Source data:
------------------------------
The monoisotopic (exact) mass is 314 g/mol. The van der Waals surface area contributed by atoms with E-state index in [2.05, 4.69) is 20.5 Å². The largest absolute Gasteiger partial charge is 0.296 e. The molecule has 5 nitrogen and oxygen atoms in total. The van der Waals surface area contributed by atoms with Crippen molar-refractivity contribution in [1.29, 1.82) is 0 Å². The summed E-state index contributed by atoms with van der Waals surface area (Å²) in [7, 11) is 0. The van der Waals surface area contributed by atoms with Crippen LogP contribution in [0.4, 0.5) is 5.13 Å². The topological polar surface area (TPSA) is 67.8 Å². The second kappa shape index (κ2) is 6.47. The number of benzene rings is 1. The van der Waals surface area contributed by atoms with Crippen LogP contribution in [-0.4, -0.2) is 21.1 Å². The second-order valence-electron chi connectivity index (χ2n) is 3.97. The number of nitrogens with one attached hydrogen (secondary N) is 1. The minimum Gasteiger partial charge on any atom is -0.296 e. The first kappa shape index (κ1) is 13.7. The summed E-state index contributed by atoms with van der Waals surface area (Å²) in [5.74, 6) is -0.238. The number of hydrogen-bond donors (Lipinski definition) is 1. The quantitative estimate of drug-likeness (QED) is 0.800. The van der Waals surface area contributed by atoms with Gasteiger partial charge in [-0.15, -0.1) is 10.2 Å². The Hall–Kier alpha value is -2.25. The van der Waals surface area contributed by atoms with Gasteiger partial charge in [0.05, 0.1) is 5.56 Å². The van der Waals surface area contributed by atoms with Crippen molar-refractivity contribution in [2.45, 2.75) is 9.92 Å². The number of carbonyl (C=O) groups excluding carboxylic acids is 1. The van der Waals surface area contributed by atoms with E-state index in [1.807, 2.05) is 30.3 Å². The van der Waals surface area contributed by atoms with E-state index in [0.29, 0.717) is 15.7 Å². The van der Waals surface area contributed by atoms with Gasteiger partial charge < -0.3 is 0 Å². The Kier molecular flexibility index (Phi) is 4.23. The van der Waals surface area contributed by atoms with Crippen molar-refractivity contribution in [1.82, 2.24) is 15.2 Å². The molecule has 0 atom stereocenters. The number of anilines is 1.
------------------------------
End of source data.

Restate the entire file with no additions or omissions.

The monoisotopic (exact) mass is 314 g/mol. The van der Waals surface area contributed by atoms with E-state index in [2.05, 4.69) is 20.5 Å². The largest absolute Gasteiger partial charge is 0.296 e. The molecule has 5 nitrogen and oxygen atoms in total. The van der Waals surface area contributed by atoms with Crippen molar-refractivity contribution in [1.29, 1.82) is 0 Å². The summed E-state index contributed by atoms with van der Waals surface area (Å²) in [7, 11) is 0. The van der Waals surface area contributed by atoms with Crippen LogP contribution in [0.4, 0.5) is 5.13 Å². The topological polar surface area (TPSA) is 67.8 Å². The second kappa shape index (κ2) is 6.47. The number of benzene rings is 1. The van der Waals surface area contributed by atoms with Crippen LogP contribution in [-0.4, -0.2) is 21.1 Å². The second-order valence-electron chi connectivity index (χ2n) is 3.97. The number of nitrogens with one attached hydrogen (secondary N) is 1. The minimum Gasteiger partial charge on any atom is -0.296 e. The first kappa shape index (κ1) is 13.7. The summed E-state index contributed by atoms with van der Waals surface area (Å²) in [5.74, 6) is -0.238. The number of hydrogen-bond donors (Lipinski definition) is 1. The quantitative estimate of drug-likeness (QED) is 0.800. The van der Waals surface area contributed by atoms with Gasteiger partial charge in [-0.15, -0.1) is 10.2 Å². The Hall–Kier alpha value is -2.25. The van der Waals surface area contributed by atoms with Gasteiger partial charge in [0.05, 0.1) is 5.56 Å². The van der Waals surface area contributed by atoms with Crippen molar-refractivity contribution in [2.45, 2.75) is 9.92 Å². The number of carbonyl (C=O) groups excluding carboxylic acids is 1. The van der Waals surface area contributed by atoms with E-state index in [1.807, 2.05) is 30.3 Å². The van der Waals surface area contributed by atoms with E-state index in [0.29, 0.717) is 15.7 Å². The van der Waals surface area contributed by atoms with Gasteiger partial charge < -0.3 is 0 Å². The Kier molecular flexibility index (Phi) is 4.23. The van der Waals surface area contributed by atoms with Crippen molar-refractivity contribution in [1.82, 2.24) is 15.2 Å². The molecule has 0 atom stereocenters. The number of anilines is 1.